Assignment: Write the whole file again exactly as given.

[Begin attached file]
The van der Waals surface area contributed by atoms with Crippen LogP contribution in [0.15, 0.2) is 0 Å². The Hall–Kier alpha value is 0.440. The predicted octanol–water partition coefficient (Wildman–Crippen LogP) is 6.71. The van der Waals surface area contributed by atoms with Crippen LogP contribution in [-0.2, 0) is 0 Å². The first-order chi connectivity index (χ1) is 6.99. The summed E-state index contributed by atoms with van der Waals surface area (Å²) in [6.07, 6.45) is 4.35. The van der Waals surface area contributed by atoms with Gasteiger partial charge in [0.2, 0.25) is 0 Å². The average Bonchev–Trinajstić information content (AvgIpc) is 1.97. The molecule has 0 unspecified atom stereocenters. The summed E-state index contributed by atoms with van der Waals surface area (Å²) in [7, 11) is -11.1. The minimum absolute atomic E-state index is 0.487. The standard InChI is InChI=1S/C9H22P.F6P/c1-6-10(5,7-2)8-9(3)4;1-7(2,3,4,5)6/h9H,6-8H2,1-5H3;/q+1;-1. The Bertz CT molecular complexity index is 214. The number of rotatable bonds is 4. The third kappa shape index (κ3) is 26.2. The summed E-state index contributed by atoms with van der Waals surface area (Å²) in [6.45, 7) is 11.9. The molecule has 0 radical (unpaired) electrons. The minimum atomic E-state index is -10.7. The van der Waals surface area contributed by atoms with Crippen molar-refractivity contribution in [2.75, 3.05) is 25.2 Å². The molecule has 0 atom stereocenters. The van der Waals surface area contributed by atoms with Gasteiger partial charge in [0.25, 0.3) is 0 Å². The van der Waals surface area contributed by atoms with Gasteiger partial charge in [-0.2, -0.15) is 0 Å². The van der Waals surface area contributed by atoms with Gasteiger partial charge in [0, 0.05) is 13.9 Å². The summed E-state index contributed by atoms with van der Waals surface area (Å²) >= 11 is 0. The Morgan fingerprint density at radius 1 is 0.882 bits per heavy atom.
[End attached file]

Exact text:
The van der Waals surface area contributed by atoms with Crippen LogP contribution in [0.15, 0.2) is 0 Å². The Hall–Kier alpha value is 0.440. The predicted octanol–water partition coefficient (Wildman–Crippen LogP) is 6.71. The van der Waals surface area contributed by atoms with Crippen LogP contribution in [-0.2, 0) is 0 Å². The first-order chi connectivity index (χ1) is 6.99. The summed E-state index contributed by atoms with van der Waals surface area (Å²) in [6.07, 6.45) is 4.35. The van der Waals surface area contributed by atoms with Gasteiger partial charge in [0.2, 0.25) is 0 Å². The average Bonchev–Trinajstić information content (AvgIpc) is 1.97. The molecule has 0 unspecified atom stereocenters. The summed E-state index contributed by atoms with van der Waals surface area (Å²) in [7, 11) is -11.1. The minimum absolute atomic E-state index is 0.487. The standard InChI is InChI=1S/C9H22P.F6P/c1-6-10(5,7-2)8-9(3)4;1-7(2,3,4,5)6/h9H,6-8H2,1-5H3;/q+1;-1. The Bertz CT molecular complexity index is 214. The number of rotatable bonds is 4. The third kappa shape index (κ3) is 26.2. The summed E-state index contributed by atoms with van der Waals surface area (Å²) in [6.45, 7) is 11.9. The molecule has 0 radical (unpaired) electrons. The minimum atomic E-state index is -10.7. The van der Waals surface area contributed by atoms with Crippen molar-refractivity contribution in [2.75, 3.05) is 25.2 Å². The molecule has 0 atom stereocenters. The van der Waals surface area contributed by atoms with Gasteiger partial charge in [0.25, 0.3) is 0 Å². The van der Waals surface area contributed by atoms with Gasteiger partial charge in [-0.2, -0.15) is 0 Å². The van der Waals surface area contributed by atoms with Gasteiger partial charge in [0, 0.05) is 13.9 Å². The summed E-state index contributed by atoms with van der Waals surface area (Å²) >= 11 is 0. The Morgan fingerprint density at radius 1 is 0.882 bits per heavy atom.